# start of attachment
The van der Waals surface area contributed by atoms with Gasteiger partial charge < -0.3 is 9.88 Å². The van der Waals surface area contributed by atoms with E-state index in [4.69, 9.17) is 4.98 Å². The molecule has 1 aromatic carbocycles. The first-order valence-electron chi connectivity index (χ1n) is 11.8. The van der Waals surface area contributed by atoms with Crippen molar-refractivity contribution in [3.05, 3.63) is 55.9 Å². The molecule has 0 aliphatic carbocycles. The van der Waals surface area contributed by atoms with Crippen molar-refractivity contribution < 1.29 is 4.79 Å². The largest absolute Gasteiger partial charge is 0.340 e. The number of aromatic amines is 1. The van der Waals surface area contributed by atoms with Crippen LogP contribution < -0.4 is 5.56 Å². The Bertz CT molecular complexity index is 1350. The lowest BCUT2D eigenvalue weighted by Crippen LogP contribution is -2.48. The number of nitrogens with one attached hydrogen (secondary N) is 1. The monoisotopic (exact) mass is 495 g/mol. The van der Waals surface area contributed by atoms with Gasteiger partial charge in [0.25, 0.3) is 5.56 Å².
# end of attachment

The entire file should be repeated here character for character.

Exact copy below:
The van der Waals surface area contributed by atoms with Gasteiger partial charge < -0.3 is 9.88 Å². The van der Waals surface area contributed by atoms with E-state index in [4.69, 9.17) is 4.98 Å². The molecule has 1 aromatic carbocycles. The first-order valence-electron chi connectivity index (χ1n) is 11.8. The van der Waals surface area contributed by atoms with Crippen molar-refractivity contribution in [3.05, 3.63) is 55.9 Å². The molecule has 0 aliphatic carbocycles. The van der Waals surface area contributed by atoms with Crippen molar-refractivity contribution < 1.29 is 4.79 Å². The largest absolute Gasteiger partial charge is 0.340 e. The number of aromatic amines is 1. The van der Waals surface area contributed by atoms with Crippen LogP contribution < -0.4 is 5.56 Å². The Bertz CT molecular complexity index is 1350. The lowest BCUT2D eigenvalue weighted by Crippen LogP contribution is -2.48. The number of nitrogens with one attached hydrogen (secondary N) is 1. The monoisotopic (exact) mass is 495 g/mol. The van der Waals surface area contributed by atoms with Gasteiger partial charge in [0.25, 0.3) is 5.56 Å².